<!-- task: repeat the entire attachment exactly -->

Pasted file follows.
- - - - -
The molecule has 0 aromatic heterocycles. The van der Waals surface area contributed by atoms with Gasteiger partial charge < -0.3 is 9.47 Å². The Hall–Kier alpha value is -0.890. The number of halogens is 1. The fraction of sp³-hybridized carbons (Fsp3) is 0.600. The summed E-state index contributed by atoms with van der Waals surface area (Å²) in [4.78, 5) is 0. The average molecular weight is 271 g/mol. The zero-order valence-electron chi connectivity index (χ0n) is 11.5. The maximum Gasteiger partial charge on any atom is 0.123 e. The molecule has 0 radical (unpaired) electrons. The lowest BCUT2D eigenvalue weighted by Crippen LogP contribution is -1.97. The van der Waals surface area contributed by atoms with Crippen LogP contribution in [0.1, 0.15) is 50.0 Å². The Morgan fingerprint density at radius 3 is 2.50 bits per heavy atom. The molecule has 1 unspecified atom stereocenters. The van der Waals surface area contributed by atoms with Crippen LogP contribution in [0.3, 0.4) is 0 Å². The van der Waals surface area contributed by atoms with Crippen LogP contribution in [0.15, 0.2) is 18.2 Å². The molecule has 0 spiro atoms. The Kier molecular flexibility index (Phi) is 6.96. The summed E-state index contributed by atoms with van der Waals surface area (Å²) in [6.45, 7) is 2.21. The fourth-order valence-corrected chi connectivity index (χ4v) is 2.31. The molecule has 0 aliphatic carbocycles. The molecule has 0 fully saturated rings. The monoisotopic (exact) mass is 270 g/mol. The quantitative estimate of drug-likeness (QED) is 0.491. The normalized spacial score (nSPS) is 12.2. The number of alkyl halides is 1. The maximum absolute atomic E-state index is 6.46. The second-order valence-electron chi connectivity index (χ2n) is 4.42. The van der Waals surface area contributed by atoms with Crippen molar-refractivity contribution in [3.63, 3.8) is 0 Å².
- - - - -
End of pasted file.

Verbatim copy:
The molecule has 0 aromatic heterocycles. The van der Waals surface area contributed by atoms with Gasteiger partial charge < -0.3 is 9.47 Å². The Hall–Kier alpha value is -0.890. The number of halogens is 1. The fraction of sp³-hybridized carbons (Fsp3) is 0.600. The summed E-state index contributed by atoms with van der Waals surface area (Å²) in [4.78, 5) is 0. The average molecular weight is 271 g/mol. The zero-order valence-electron chi connectivity index (χ0n) is 11.5. The maximum Gasteiger partial charge on any atom is 0.123 e. The molecule has 0 radical (unpaired) electrons. The lowest BCUT2D eigenvalue weighted by Crippen LogP contribution is -1.97. The van der Waals surface area contributed by atoms with Crippen LogP contribution in [0.1, 0.15) is 50.0 Å². The Morgan fingerprint density at radius 3 is 2.50 bits per heavy atom. The molecule has 1 unspecified atom stereocenters. The van der Waals surface area contributed by atoms with Crippen LogP contribution in [0.3, 0.4) is 0 Å². The van der Waals surface area contributed by atoms with Crippen LogP contribution in [0.15, 0.2) is 18.2 Å². The molecule has 0 spiro atoms. The Kier molecular flexibility index (Phi) is 6.96. The summed E-state index contributed by atoms with van der Waals surface area (Å²) in [6.45, 7) is 2.21. The fourth-order valence-corrected chi connectivity index (χ4v) is 2.31. The molecule has 0 aliphatic carbocycles. The molecule has 0 fully saturated rings. The monoisotopic (exact) mass is 270 g/mol. The quantitative estimate of drug-likeness (QED) is 0.491. The normalized spacial score (nSPS) is 12.2. The number of alkyl halides is 1. The maximum absolute atomic E-state index is 6.46. The second-order valence-electron chi connectivity index (χ2n) is 4.42. The van der Waals surface area contributed by atoms with Crippen molar-refractivity contribution in [3.63, 3.8) is 0 Å².